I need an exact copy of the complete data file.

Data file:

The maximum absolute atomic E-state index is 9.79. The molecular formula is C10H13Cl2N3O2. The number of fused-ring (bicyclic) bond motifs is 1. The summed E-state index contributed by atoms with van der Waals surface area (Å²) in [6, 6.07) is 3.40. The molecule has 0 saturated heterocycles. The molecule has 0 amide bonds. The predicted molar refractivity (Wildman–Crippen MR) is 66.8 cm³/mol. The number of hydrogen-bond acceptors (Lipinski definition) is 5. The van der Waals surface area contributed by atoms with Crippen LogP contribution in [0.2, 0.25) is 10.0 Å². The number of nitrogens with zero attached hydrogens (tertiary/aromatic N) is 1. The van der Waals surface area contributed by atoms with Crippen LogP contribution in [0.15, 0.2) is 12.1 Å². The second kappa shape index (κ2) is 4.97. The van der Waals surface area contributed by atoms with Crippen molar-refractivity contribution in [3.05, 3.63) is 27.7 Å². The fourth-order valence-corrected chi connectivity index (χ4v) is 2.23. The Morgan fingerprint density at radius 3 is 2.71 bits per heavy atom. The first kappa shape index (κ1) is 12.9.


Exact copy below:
The maximum absolute atomic E-state index is 9.79. The molecular formula is C10H13Cl2N3O2. The number of fused-ring (bicyclic) bond motifs is 1. The summed E-state index contributed by atoms with van der Waals surface area (Å²) in [6, 6.07) is 3.40. The molecule has 0 saturated heterocycles. The molecule has 0 amide bonds. The predicted molar refractivity (Wildman–Crippen MR) is 66.8 cm³/mol. The number of hydrogen-bond acceptors (Lipinski definition) is 5. The van der Waals surface area contributed by atoms with Crippen LogP contribution in [0.2, 0.25) is 10.0 Å². The number of nitrogens with zero attached hydrogens (tertiary/aromatic N) is 1. The van der Waals surface area contributed by atoms with Crippen LogP contribution in [0.15, 0.2) is 12.1 Å². The second kappa shape index (κ2) is 4.97. The van der Waals surface area contributed by atoms with Crippen molar-refractivity contribution in [3.05, 3.63) is 27.7 Å². The fourth-order valence-corrected chi connectivity index (χ4v) is 2.23. The Morgan fingerprint density at radius 3 is 2.71 bits per heavy atom. The first kappa shape index (κ1) is 12.9.